The top executives of Shinhan Financial Group and Shinhan Bank received light sanctions Thursday over the sale of problematic funds structured by hedge fund firm Lime Asset Management.
A sanctions committee under the market watchdog Financial Supervisory Service handed down an admonition to Shinhan Financial Group Chairman Cho Yong-byoung and a cautionary warning to Shinhan Bank CEO Jin Ok-dong for their lax oversight of the Lime fund misselling.
The decision was made late Thursday afternoon during a meeting of the FSS’ in-house sanctions committee.
The penalties were somewhat lighter than expected. In February the FSS warned the two executives that they would face much tougher penalties -- namely, a cautionary warning and a reprimand warning -- for failing to adequately monitor the sale of the troubled funds, worth 276.9 billion won ($247 million) combined.
Executives of financial institutions are subject to five levels of administrative penalties if found guilty of misconduct. The lightest penalty is an admonition, and a cautionary warning is one notch higher. Right in the middle of the scale is a reprimand warning, followed by suspension from work and recommendation for dismissal.
A reprimand warning precludes executives from getting new jobs in the finance sector for the next three to five years, although they can retain their current positions.
The market watchdog chose to impose lighter sanctions because Shinhan Bank accepted the authority’s arbitration proposal to compensate the victims of the Lime misselling, according to market observers.
The lender announced on Wednesday afternoon that it would repay up to 75 percent of the principal invested in Lime Asset Management’s Credit Insured funds, as recommended by the financial dispute settlement committee under the FSS.
“(Shinhan Bank) respects the FSS’ decision. Putting customers first in the firm’s management operations, the company will promote various measures to protect customers’ rights and interests,” Shinhan Bank said.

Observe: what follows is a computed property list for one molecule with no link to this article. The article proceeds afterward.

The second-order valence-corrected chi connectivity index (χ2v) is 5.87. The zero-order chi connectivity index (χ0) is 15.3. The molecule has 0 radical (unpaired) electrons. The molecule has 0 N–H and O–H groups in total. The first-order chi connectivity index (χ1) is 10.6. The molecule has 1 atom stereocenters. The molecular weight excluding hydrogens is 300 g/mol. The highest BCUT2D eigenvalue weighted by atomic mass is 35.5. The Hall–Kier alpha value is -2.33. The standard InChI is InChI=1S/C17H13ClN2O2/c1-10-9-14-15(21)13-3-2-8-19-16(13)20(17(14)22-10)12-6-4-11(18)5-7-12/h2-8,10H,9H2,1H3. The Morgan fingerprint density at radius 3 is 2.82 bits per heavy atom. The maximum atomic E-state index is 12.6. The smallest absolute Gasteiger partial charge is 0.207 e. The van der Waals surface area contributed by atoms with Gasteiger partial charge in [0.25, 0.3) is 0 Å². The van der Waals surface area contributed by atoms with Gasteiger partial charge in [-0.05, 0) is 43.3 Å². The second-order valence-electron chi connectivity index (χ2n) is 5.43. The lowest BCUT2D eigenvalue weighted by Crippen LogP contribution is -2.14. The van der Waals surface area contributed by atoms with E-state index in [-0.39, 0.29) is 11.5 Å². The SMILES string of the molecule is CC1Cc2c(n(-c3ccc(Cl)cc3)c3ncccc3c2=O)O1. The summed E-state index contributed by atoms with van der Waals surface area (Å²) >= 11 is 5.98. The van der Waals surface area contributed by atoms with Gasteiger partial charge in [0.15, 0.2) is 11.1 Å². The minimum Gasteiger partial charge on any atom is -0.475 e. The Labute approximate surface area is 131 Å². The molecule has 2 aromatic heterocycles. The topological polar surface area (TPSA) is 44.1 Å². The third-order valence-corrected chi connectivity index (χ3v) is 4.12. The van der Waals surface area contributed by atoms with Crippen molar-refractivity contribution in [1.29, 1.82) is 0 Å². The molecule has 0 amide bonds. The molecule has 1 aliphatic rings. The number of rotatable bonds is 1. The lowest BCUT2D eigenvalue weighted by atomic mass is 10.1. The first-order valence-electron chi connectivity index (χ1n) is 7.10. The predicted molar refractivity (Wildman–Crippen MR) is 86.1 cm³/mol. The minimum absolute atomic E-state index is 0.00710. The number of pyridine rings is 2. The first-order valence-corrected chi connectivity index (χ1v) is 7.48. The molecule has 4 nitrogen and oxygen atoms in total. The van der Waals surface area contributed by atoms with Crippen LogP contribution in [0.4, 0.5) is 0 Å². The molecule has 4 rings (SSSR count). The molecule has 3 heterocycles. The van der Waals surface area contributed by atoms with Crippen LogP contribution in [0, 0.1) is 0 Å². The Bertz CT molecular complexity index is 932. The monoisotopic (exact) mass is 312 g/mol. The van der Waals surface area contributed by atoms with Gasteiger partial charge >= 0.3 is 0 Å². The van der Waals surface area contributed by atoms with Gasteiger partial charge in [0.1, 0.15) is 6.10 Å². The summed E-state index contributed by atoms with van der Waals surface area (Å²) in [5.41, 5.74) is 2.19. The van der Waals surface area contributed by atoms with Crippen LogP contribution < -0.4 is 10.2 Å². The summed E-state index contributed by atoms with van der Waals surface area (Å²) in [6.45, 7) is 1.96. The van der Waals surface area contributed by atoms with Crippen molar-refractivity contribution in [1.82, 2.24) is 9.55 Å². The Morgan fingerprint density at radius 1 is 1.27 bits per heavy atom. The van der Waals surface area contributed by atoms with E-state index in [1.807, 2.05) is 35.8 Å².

Decisions from the FSS’ sanctions committee are not legally binding, but are subject to the approval of the chief of the policymaking Financial Services Commission after a thorough review by the securities and futures commission, an oversight committee integrated within the FSC in charge of regulating the securities and futures markets.
Lime Asset, founded in 2012, has been under an FSS probe since July 2019 for having concealed huge losses and inflated investment returns to keep its customer base. It suspended fund redemption worth an estimated 1.6 trillion won, industry data showed. The troubled hedge fund operator admitted last year that the losses incurred by investors in its four troubled funds could exceed 1 trillion won.
The FSS committee will have to hold a series of meetings later this month to mull punishment for other Lime fund sellers, including the Korea Development Bank and Busan Bank. As early as the second quarter of the year it is expected to discuss punitive measures for Hana Bank, which also reportedly missold Lime funds as well as troubled German Heritage funds.
Meanwhile, the FSS meted out a reprimand warning to Sohn Tae-seung, the incumbent Woori Financial Group chairman and former chief executive of Woori Bank, earlier this month. He was previously informed that he could be suspended from work.
The lighter punishment was handed down after Woori Bank -- which sold the largest amount of the troubled funds, estimated at 357.7 billion won -- accepted the committee’s arbitration proposal and decided to return 65 billion won to investors who put their money into Lime Asset Management’s trade finance fund after November 2018.
By Choi Jae-hee (email@example.com